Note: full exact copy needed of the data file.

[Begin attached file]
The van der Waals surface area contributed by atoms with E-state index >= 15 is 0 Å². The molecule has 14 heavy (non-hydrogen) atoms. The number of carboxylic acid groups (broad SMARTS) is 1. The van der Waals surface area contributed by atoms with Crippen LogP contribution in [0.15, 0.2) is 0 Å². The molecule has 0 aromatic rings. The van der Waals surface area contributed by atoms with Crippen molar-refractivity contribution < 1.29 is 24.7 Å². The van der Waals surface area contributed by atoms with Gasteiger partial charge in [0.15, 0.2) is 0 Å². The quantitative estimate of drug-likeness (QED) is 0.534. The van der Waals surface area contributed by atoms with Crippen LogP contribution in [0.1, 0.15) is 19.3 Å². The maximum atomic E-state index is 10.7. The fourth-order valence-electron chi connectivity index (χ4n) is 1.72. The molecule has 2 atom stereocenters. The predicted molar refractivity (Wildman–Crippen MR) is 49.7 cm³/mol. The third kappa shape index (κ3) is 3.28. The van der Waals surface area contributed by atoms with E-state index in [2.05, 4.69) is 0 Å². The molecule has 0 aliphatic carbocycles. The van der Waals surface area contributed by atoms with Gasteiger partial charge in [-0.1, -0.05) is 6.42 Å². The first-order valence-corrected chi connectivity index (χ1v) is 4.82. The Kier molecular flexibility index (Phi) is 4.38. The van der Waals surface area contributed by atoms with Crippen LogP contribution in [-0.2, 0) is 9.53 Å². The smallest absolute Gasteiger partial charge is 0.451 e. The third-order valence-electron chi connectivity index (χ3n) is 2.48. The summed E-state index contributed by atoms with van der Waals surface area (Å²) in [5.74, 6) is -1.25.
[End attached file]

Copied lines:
The van der Waals surface area contributed by atoms with E-state index >= 15 is 0 Å². The molecule has 14 heavy (non-hydrogen) atoms. The number of carboxylic acid groups (broad SMARTS) is 1. The van der Waals surface area contributed by atoms with Crippen LogP contribution in [0.15, 0.2) is 0 Å². The molecule has 0 aromatic rings. The van der Waals surface area contributed by atoms with Crippen molar-refractivity contribution < 1.29 is 24.7 Å². The van der Waals surface area contributed by atoms with Gasteiger partial charge in [0.15, 0.2) is 0 Å². The quantitative estimate of drug-likeness (QED) is 0.534. The van der Waals surface area contributed by atoms with Crippen LogP contribution in [0.1, 0.15) is 19.3 Å². The maximum atomic E-state index is 10.7. The fourth-order valence-electron chi connectivity index (χ4n) is 1.72. The molecule has 2 atom stereocenters. The predicted molar refractivity (Wildman–Crippen MR) is 49.7 cm³/mol. The third kappa shape index (κ3) is 3.28. The van der Waals surface area contributed by atoms with E-state index in [2.05, 4.69) is 0 Å². The molecule has 0 aliphatic carbocycles. The van der Waals surface area contributed by atoms with Gasteiger partial charge in [-0.1, -0.05) is 6.42 Å². The first-order valence-corrected chi connectivity index (χ1v) is 4.82. The Kier molecular flexibility index (Phi) is 4.38. The van der Waals surface area contributed by atoms with Crippen LogP contribution in [-0.2, 0) is 9.53 Å². The smallest absolute Gasteiger partial charge is 0.451 e. The third-order valence-electron chi connectivity index (χ3n) is 2.48. The summed E-state index contributed by atoms with van der Waals surface area (Å²) in [5.74, 6) is -1.25.